BEIJING - Discord between
China and Japan over a controversial Tokyo war shrine has eased, but broader
tensions driven by China's rising clout remain, the Chinese ambassador to Tokyo
said in a report published on Monday.
Beijing and Tokyo have "finally overcome this political impediment damaging
bilateral relations," Chinese Ambassador Wang Yi said of the Yasukuni Shrine in
an interview published by the Xinhua news agency. "The political stalemate has
Previous Japanese prime minister Junichiro Koizumi fuelled a diplomatic row
by repeatedly visiting the shrine, where wartime leaders convicted by an Allied
tribunal as war criminals are honoured among war dead, making it for many in
Asia an unapologetic symbol of Japan's aggression in Asia before and during
World War Two.
New Prime Minister Shinzo Abe has been working hard to repair relations, and
he visited Beijing in October, shortly after taking office. Abe has defended
Koizumi's visits to Yasukuni and paid his own respects there in the past, but
has refused to say whether he would visit there as prime minister.
Wang's remarks came two days after the two countries' foreign ministers met
and Tokyo invited a top Chinese leader to visit Japan in spring next year,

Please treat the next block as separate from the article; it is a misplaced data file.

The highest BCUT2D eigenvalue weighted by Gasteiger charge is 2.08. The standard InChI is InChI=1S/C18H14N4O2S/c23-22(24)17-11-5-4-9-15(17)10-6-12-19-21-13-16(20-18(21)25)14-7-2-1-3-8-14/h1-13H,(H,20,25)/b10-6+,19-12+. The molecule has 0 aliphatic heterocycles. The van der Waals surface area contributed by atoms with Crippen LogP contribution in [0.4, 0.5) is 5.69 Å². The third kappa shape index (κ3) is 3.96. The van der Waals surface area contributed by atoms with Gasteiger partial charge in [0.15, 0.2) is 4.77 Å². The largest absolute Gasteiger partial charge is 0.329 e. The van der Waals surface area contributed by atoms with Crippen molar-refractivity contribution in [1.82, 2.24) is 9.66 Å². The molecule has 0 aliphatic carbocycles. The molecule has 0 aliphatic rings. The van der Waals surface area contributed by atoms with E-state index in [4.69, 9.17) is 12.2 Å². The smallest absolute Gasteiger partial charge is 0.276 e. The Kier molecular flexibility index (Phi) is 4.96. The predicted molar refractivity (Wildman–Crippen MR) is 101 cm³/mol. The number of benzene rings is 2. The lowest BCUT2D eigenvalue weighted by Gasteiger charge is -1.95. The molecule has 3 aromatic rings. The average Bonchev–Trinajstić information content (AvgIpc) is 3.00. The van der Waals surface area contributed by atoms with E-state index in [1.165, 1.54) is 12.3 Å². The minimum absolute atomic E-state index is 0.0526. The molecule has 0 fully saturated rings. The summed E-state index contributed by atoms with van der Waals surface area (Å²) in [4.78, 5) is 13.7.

breaking a long period when bitter rifts over Yasukuni deterred high-level
But Wang warned of deeper tensions between the two Asian powers.
"Many of the conflicts and friction in China-Japan relations in recent years
have surfaced over the Yasukuni Shrine issue, but the broader background is that
the national strength of both countries has risen to differing degrees," he
Wang also suggested that Tokyo was having trouble accepting China's emergence
as a regional power with trade and political clout.
"A senior Japanese official told me that China's development and rise is a
fact we must face up to, but just as the United States in the 1980s could not
adjust to Japan's rise, now many in Japan are not mentally prepared to accept
China's development," Wang said.
The two countries have wrangled over ownership of gas fields in the East
China Sea. Beijing is also wary of Tokyo's efforts to escape the limits of its
pacifist post-war constitution on military activity abroad, and has opposed
Japan's push for a permanent seat on the United Nations Security Council.
"Truly smoothing China-Japan relations needs time and constant efforts by
both sides," Wang said.